Decentralized Sanitation | Warangal, India
Since November 2016, The Bill & Melinda Gates Foundation in partnership with Tide Technocrats Private Limited and Biomass Controls PBC have been working on product development and commercialization planning of the community scale fecal sludge treatment unit.
Biomass Controls manufactures an efficient biorefinery that cleanly processes high moisture biogenic resources while generating capital in the form of tipping fees, service contracts, thermal energy, electrical energy, water and biochar. The Biomass Controls sanitation innovation is the ability to add toilet resources to our bio-refinery and output products such as thermal energy and biochar. It is designed for communities of 10,000-50,000 people. The refinery is integrated into a transportable shipping container. It can reduce solids volume by over 90%. The thermal process output is a pathogen free product. The bio-refinery has a small footprint, can be operational in a few days, can run at temperatures from -40°C to 30°C, and processes 30,000 liters or one tonne of material each day.
In over four years of field implementation and operational experience, the Biogenic Refinery accumulated over 20,000 hours of data. The collected data has resulted in process optimization and patented technologies that enable reliable and efficient treatment performance.
Decentralized Sanitation | Gender Equity
Menstrual Hygiene Management (MHM) is a neglected sanitation topic in emerging markets, and menstrual waste disposal is particularly absent in many shared and public settings. Waste streams are growing with increased urbanization and access to disposable products. Safe and discrete disposal options, such as the S.H.E. unit being developed by Biomass Controls and Duke University Center for WaSH-AID, are empowering for women and girls and support better health and a cleaner environment.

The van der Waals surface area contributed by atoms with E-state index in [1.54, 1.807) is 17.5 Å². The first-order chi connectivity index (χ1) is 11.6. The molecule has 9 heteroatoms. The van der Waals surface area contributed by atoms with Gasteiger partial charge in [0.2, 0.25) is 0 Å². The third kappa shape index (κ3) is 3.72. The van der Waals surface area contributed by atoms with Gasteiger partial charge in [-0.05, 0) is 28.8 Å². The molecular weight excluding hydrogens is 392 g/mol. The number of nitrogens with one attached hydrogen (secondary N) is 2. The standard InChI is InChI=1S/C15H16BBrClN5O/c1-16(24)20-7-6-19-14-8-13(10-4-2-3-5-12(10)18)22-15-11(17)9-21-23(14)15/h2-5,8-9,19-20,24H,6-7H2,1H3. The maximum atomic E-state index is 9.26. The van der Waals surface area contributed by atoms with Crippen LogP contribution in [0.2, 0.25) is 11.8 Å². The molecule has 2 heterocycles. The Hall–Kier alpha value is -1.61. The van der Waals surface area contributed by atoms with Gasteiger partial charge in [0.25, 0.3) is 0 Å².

Our Menstrual Hygiene Safe Disposal project is looking at understanding on-site disposal practices in public spaces in India and South Africa, and working to develop a prototype of a stand-alone decentralized waste treatment solution. This project is supported by the Bill & Melinda Gates Foundation through the Duke University Center for WaSH-AID. For this project, we are partnering with Cranfield University (United Kingdom), WaterAid (India), SEWA (India), PSG University (India), and EWS (South Africa).Our Gender Lens in the Reinvent the Toilet Portfolio project is surveying the Gates Foundation Reinvent the Toilet transformative technology grantees on how they have incorporated a gender lens in their research and development and field testing activities. This project is supported by the Bill & Melinda Gates Foundation through the Duke University Center for WaSH-AID. The project is being conducted in collaboration with Cranfield University (UK).
Remote Monitoring with Satellites | Ireland, India
WoodCo (Ireland) and Biomass Controls (USA) are working together to prepare a feasibility study (F/S) for decentralized on-site sanitation treatment in Pune, India. Through collaboration with the European Space Agency and the Toilet Board Coalition (TBC), our study team will explore sanitation system use cases for the utilization of space technologies as assets for the deployment of decentralized sanitation treatment solutions. The study will explore priority areas in India, South Africa and Indonesia for improved fecal sludge treatment and how on-site treatment systems could be enabled by satellite technologies.
Food and Institutional Waste
Biomass Controls is working with Dr. Thomas Trabolds of Rochester Institute of Technology’s Golisano Institute for Sustainability. The research is for the valorization of organic waste materials, with a focus on food waste. Recent research has focused on applying thermochemical processes of gasification and pyrolysis, whereby food waste is processed between 500C – 800C under reduced oxygen conditions to yield hydrogen-rich syngas and a solid carbon material called “biochar”, suitable as a sustainable fertilizer or adsorption medium. The recently published book Sustainable Food Waste-to-Energy Systems, co-edited by Trabold and Dr. Callie Babbitt, presents various food waste conversion technologies, as well as environmental, economic and policy analyses of these systems.